Bloodbath at the House of Death 2: Another P.O.V.

Amongst the former Open Slather writers not to contact us about the recent writer’s cull was Doug MacLeod, who’s previously written for Full Frontal, Fast Forward and various other well known shows from the “glory days” of Australian TV comedy. However, MacLeod did write about his experiences of working on the show on his blog In The Front Room last Saturday night. Interestingly, a day or so later that post was taken down, although not before Google had cached it here. Now it’s back online in edited form.

Why, we wonder. Many of MacLeod’s tales of working on Open Slather are similar to those we’ve heard from other writers on the show: i.e. they wrote a bunch of sketches which they thought were pretty good but none of them made it to air, and yet they were still credited as writers – how annoying/weird! Other areas of concern in the blog are more specific and its these about which MacLeod seems to have had a re-think. Fair enough, he’s allowed to change his views, but we ran the text of both versions through Diff Checker anyway to try and work out why. Here’s a summary:

  • In the first version MacLeod is sometimes casually critical or off-hand about some of the key players on the production team (a comedy writer, being critical or off-hand about management – that never happens!), whereas he tones things down a little in the second version (not that he was savagely critical about any of them to start with!).
  • In the second version he’s removed much of a (seemingly) not-very-controversial and actually pretty interesting section about writing sketches for a Magda Szbanski character based on the British fashion journalist Suzy Menkes. His only real criticism in the first version was that Szbanski couldn’t hang around for long when they met up to write and that she seemed a bit off hand…maybe. He also thought he’d left the iron on at home and was worried about that, or something. Either way, he says some good material came out of it.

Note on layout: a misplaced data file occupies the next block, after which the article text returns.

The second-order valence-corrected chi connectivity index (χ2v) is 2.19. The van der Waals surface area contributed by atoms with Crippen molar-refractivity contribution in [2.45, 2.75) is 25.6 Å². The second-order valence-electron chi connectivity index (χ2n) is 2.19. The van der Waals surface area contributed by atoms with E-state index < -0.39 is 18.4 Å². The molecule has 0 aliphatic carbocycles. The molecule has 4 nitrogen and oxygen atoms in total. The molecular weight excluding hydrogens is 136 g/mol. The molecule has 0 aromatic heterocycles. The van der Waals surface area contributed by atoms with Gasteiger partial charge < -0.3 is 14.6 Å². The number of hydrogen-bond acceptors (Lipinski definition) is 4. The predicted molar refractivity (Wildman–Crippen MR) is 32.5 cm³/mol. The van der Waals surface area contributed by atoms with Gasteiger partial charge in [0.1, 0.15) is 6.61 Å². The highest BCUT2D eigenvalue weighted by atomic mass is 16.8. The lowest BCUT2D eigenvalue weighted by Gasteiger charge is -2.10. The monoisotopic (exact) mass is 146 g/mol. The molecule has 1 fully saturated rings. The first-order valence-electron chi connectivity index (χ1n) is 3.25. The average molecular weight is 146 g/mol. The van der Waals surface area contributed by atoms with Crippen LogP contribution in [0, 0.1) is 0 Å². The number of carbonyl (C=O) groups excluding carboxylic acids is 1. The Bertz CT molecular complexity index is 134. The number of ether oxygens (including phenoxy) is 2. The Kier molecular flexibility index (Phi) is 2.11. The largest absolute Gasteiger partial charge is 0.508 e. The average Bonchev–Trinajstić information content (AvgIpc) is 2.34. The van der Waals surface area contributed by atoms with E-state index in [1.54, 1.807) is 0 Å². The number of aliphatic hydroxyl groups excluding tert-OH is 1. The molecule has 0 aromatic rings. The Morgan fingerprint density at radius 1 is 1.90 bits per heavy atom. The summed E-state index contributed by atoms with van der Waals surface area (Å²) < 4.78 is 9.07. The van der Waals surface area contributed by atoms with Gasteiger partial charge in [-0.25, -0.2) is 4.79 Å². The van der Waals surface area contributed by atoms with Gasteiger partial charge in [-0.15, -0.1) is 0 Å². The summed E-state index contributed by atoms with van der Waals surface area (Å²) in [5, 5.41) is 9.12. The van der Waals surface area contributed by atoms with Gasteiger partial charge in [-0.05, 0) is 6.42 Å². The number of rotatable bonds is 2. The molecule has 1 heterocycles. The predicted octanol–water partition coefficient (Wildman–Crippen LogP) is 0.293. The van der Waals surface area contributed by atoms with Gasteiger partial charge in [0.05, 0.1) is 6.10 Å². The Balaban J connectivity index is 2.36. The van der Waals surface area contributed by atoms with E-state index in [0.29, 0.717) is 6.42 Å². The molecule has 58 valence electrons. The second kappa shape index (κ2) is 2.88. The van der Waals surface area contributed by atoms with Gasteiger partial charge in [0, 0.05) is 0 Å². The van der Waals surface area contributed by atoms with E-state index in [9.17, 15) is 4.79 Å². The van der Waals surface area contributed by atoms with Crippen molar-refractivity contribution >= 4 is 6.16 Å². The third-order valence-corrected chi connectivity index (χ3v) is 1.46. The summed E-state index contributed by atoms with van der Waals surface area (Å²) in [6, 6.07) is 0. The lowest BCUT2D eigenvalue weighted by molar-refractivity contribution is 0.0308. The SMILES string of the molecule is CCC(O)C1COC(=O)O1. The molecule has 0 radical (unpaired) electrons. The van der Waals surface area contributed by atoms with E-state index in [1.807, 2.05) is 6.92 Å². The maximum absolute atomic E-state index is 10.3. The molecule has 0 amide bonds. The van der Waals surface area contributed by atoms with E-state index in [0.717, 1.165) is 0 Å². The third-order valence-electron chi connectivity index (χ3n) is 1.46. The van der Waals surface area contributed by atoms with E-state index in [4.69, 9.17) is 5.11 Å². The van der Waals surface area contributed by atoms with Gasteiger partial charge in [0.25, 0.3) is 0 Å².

• MacLeod is more positive about the work some of the younger cast members are doing on the show in his second version. He is quite critical of Ben Gerrard’s style guru character Johann in the first version, but less so in the second version. He also adds in a section praising George H. Xanthis in the second version. (Actually, his real gripe about Gerrard seems to be that Gerrard got in first with a fashionista parody, meaning the Suzy Menkes sketches couldn’t be used. Fair enough, that must have been quite annoying from MacLeod’s perspective.)
  • He puts more blame on the critics for the show’s falling ratings, and in particular blames Bruce Elder of the Sydney Morning Herald (we love it how the production team never blames itself for attracting bad reviews in the first place!). Having said that, we couldn’t find the review by Bruce Elder that MacLeod is referring to. This SMH one by Craig Mathieson isn’t exactly positive, and it’s quite recent, so we’re going to assume this is what he’s talking about. It’s certainly a big contrast to Fairfax’s earlier pieces about the show which were very positive in tone, such as this article by Amanda Dunn.

And that’s pretty much it. Even we’re wondering if all this is worth noting as it seems like fairly typical behind-the-scenes-of-TV-show-type gripes and anecdotes. But in the interests of fairness – or even just providing some first-hand evidence for the scuttlebutt we ran earlier this week – allow us to point you in MacLeod’s direction.

Although, we are still wondering what caused MacLeod to re-write his piece so significantly. Did someone put the hard word on him, or did he just have a re-think after mature reflection? And is any of this likely to effect the public’s perception of Open Slather now anyway? From what we can see, the public (and the critics) have seen more than enough to make a call. Getting them back watching the show now will be near impossible, especially as the one thing that could improve things – changing the sort of material on the show – clearly won’t happen. The people who wrote those endless Downton Abbey sketches seem to have kept their jobs while everyone else has been fired. So another typical day down the Australian comedy salt mines, then.

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